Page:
It’s apparent that Marvel, (or more likely Disney) wants us to feel the weight of these losses, and use them as driving factors for character motivations. It impresses on the viewers the risks and consequences of the superhero lifestyle. However, these constant confusing back-references, and future appearances from dead characters, negate all of the negative impacts that they hope to convey.

Disney did this a lot in their other franchise ‘Star Wars: The Rise of Skywalker’, with the fake-out death of Chewbacca, and the memory wipe of C3-P0, effectively killing his character. Both turned out fine at the end of the movie though and all was hunky-dory. 

In conclusion, Disney walks the tightrope of mass age appeal. They simultaneously want to appeal to adults by having a meaty war movie with nail-biting deathly consequences, and also to children, for whom to sell merchandise and encompass every character.

The MCU is first and foremost a franchise and exists to sell toys. The MCU is also about inclusion so that all races and genders have a superhero representative to make us feel special.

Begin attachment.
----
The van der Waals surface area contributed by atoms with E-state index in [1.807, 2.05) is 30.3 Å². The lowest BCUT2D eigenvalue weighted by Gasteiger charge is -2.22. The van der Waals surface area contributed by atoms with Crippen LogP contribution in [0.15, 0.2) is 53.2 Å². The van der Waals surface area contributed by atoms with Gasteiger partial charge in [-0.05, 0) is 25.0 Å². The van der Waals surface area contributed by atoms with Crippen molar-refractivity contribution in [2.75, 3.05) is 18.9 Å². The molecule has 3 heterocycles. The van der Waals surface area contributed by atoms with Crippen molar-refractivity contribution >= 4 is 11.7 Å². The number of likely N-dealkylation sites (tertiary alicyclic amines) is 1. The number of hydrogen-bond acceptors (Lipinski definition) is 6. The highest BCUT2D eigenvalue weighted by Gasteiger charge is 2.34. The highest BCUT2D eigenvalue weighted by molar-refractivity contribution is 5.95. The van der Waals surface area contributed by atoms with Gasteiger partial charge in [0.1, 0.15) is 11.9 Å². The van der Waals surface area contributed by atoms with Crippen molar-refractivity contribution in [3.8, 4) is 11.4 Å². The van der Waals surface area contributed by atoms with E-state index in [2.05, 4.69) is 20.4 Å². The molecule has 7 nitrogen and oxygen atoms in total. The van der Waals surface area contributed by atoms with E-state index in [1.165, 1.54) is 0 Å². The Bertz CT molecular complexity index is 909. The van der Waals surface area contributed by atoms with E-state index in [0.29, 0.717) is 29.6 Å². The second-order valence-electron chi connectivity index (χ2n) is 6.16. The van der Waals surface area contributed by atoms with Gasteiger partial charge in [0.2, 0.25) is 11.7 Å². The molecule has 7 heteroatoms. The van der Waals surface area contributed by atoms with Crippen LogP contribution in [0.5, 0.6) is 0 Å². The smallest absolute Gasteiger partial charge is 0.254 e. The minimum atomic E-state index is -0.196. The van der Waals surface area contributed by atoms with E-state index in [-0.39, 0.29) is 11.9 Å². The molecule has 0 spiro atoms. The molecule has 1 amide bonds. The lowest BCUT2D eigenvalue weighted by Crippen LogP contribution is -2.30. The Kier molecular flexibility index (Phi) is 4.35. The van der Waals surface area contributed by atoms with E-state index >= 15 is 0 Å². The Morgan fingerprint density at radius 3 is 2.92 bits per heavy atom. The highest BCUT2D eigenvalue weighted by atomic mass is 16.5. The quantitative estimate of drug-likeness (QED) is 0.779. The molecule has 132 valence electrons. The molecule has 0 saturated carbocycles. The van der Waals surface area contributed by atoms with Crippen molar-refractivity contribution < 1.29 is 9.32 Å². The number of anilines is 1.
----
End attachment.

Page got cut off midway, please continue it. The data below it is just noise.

Killing certain characters can therefore be considered offensive if the ratio of other races and genders becomes imbalanced through a certain death. That is why Disney/Marvel is so keen to keep all characters as alive as possible, but it comes with the underwhelming viewer expectation of low odds, and inconsequential death scenes.

Loki’s triggering of the 'Multiverse' in his titular series has opened up lots of crazy possibilities, not least the ability to bring back characters from other timelines, who are considered dead in the main one. So those previously considered dead characters we know and (sort of) love? Watch this space because they may well be back.

Jason is a freelance content writer living in Nottinghamshire whose preferred topics are movie/game reviews and climate change.